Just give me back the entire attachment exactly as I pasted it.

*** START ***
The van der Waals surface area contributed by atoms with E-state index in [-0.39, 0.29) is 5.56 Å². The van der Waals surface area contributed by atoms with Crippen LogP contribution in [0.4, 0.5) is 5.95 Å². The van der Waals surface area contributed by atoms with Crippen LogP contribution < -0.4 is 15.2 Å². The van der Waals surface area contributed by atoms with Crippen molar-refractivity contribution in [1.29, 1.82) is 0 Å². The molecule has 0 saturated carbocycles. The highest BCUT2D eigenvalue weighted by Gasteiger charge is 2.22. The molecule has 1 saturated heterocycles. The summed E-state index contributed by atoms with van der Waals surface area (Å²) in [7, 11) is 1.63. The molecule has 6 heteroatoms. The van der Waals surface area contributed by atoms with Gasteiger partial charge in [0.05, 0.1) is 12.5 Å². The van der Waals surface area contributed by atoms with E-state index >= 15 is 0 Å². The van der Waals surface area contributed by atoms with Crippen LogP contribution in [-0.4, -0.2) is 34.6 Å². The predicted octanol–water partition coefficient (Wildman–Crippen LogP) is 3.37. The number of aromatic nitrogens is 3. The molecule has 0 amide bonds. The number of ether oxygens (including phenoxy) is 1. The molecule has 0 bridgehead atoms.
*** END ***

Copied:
The van der Waals surface area contributed by atoms with E-state index in [-0.39, 0.29) is 5.56 Å². The van der Waals surface area contributed by atoms with Crippen LogP contribution in [0.4, 0.5) is 5.95 Å². The van der Waals surface area contributed by atoms with Crippen LogP contribution < -0.4 is 15.2 Å². The van der Waals surface area contributed by atoms with Crippen molar-refractivity contribution in [1.29, 1.82) is 0 Å². The molecule has 0 saturated carbocycles. The highest BCUT2D eigenvalue weighted by Gasteiger charge is 2.22. The molecule has 1 saturated heterocycles. The summed E-state index contributed by atoms with van der Waals surface area (Å²) in [7, 11) is 1.63. The molecule has 6 heteroatoms. The van der Waals surface area contributed by atoms with Gasteiger partial charge in [0.05, 0.1) is 12.5 Å². The van der Waals surface area contributed by atoms with E-state index >= 15 is 0 Å². The van der Waals surface area contributed by atoms with Crippen LogP contribution in [-0.4, -0.2) is 34.6 Å². The predicted octanol–water partition coefficient (Wildman–Crippen LogP) is 3.37. The number of aromatic nitrogens is 3. The molecule has 0 amide bonds. The number of ether oxygens (including phenoxy) is 1. The molecule has 0 bridgehead atoms.